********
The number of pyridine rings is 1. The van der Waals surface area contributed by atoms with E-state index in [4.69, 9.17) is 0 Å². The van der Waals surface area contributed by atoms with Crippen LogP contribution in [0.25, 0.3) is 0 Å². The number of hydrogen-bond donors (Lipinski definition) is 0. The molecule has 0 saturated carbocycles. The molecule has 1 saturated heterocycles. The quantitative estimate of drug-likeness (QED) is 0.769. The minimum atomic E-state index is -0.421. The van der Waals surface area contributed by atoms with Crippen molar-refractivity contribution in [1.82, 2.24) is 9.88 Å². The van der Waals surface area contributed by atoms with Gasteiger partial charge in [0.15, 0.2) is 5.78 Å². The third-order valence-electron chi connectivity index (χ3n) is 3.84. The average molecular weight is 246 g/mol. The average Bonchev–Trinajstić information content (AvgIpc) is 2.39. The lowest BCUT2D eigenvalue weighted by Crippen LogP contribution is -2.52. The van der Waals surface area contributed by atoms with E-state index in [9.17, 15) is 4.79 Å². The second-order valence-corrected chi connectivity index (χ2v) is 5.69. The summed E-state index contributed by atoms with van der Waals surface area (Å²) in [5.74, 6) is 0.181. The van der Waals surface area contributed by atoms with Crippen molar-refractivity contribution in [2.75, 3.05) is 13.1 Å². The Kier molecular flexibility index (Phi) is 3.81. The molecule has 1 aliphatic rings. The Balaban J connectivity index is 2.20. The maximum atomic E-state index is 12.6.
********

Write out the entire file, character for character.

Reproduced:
The number of pyridine rings is 1. The van der Waals surface area contributed by atoms with E-state index in [4.69, 9.17) is 0 Å². The van der Waals surface area contributed by atoms with Crippen LogP contribution in [0.25, 0.3) is 0 Å². The number of hydrogen-bond donors (Lipinski definition) is 0. The molecule has 0 saturated carbocycles. The molecule has 1 saturated heterocycles. The quantitative estimate of drug-likeness (QED) is 0.769. The minimum atomic E-state index is -0.421. The van der Waals surface area contributed by atoms with Crippen molar-refractivity contribution in [1.82, 2.24) is 9.88 Å². The van der Waals surface area contributed by atoms with Gasteiger partial charge in [0.15, 0.2) is 5.78 Å². The third-order valence-electron chi connectivity index (χ3n) is 3.84. The average molecular weight is 246 g/mol. The average Bonchev–Trinajstić information content (AvgIpc) is 2.39. The lowest BCUT2D eigenvalue weighted by Crippen LogP contribution is -2.52. The van der Waals surface area contributed by atoms with E-state index in [9.17, 15) is 4.79 Å². The second-order valence-corrected chi connectivity index (χ2v) is 5.69. The summed E-state index contributed by atoms with van der Waals surface area (Å²) in [5.74, 6) is 0.181. The van der Waals surface area contributed by atoms with Crippen molar-refractivity contribution in [2.75, 3.05) is 13.1 Å². The Kier molecular flexibility index (Phi) is 3.81. The molecule has 1 aliphatic rings. The Balaban J connectivity index is 2.20. The maximum atomic E-state index is 12.6.